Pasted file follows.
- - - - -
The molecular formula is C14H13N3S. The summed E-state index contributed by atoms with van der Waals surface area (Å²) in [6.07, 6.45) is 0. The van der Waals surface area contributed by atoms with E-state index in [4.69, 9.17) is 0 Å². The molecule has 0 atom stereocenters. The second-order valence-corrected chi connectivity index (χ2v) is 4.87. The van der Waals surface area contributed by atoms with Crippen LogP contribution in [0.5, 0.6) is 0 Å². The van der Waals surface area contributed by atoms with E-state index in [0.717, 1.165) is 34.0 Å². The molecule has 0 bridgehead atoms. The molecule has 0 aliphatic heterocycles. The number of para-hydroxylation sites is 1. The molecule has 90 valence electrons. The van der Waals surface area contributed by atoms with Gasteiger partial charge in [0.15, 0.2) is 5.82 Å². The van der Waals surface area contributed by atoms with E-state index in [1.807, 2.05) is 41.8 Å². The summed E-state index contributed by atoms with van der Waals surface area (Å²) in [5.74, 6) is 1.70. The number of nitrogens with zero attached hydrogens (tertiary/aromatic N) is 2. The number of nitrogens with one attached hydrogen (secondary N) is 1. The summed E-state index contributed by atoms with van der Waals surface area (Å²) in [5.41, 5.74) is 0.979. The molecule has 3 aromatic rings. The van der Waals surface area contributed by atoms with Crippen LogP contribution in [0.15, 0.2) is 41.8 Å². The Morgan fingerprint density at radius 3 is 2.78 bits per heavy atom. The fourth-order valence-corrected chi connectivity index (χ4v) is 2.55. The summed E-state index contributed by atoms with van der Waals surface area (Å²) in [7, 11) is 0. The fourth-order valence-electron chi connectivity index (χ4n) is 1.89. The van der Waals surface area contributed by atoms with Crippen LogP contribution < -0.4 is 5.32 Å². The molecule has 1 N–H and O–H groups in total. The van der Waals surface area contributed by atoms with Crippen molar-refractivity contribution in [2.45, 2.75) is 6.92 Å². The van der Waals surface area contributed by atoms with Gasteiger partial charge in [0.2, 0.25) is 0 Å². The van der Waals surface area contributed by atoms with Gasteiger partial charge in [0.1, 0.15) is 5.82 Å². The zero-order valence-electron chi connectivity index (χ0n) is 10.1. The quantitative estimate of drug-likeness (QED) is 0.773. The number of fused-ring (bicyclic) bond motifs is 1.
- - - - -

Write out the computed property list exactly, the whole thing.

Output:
The molecular formula is C14H13N3S. The summed E-state index contributed by atoms with van der Waals surface area (Å²) in [6.07, 6.45) is 0. The van der Waals surface area contributed by atoms with E-state index in [4.69, 9.17) is 0 Å². The molecule has 0 atom stereocenters. The second-order valence-corrected chi connectivity index (χ2v) is 4.87. The van der Waals surface area contributed by atoms with Crippen LogP contribution in [0.5, 0.6) is 0 Å². The van der Waals surface area contributed by atoms with E-state index in [0.717, 1.165) is 34.0 Å². The molecule has 0 bridgehead atoms. The molecule has 0 aliphatic heterocycles. The number of para-hydroxylation sites is 1. The molecule has 90 valence electrons. The van der Waals surface area contributed by atoms with Gasteiger partial charge in [0.15, 0.2) is 5.82 Å². The van der Waals surface area contributed by atoms with E-state index in [1.807, 2.05) is 41.8 Å². The summed E-state index contributed by atoms with van der Waals surface area (Å²) in [5.74, 6) is 1.70. The number of nitrogens with zero attached hydrogens (tertiary/aromatic N) is 2. The number of nitrogens with one attached hydrogen (secondary N) is 1. The summed E-state index contributed by atoms with van der Waals surface area (Å²) in [5.41, 5.74) is 0.979. The molecule has 3 aromatic rings. The van der Waals surface area contributed by atoms with Crippen LogP contribution in [0.15, 0.2) is 41.8 Å². The Morgan fingerprint density at radius 3 is 2.78 bits per heavy atom. The fourth-order valence-corrected chi connectivity index (χ4v) is 2.55. The summed E-state index contributed by atoms with van der Waals surface area (Å²) in [7, 11) is 0. The fourth-order valence-electron chi connectivity index (χ4n) is 1.89. The van der Waals surface area contributed by atoms with Crippen LogP contribution < -0.4 is 5.32 Å². The molecule has 1 N–H and O–H groups in total. The van der Waals surface area contributed by atoms with Crippen molar-refractivity contribution in [2.45, 2.75) is 6.92 Å². The van der Waals surface area contributed by atoms with Gasteiger partial charge in [0.2, 0.25) is 0 Å². The van der Waals surface area contributed by atoms with Gasteiger partial charge in [0.1, 0.15) is 5.82 Å². The zero-order valence-electron chi connectivity index (χ0n) is 10.1. The quantitative estimate of drug-likeness (QED) is 0.773. The number of fused-ring (bicyclic) bond motifs is 1.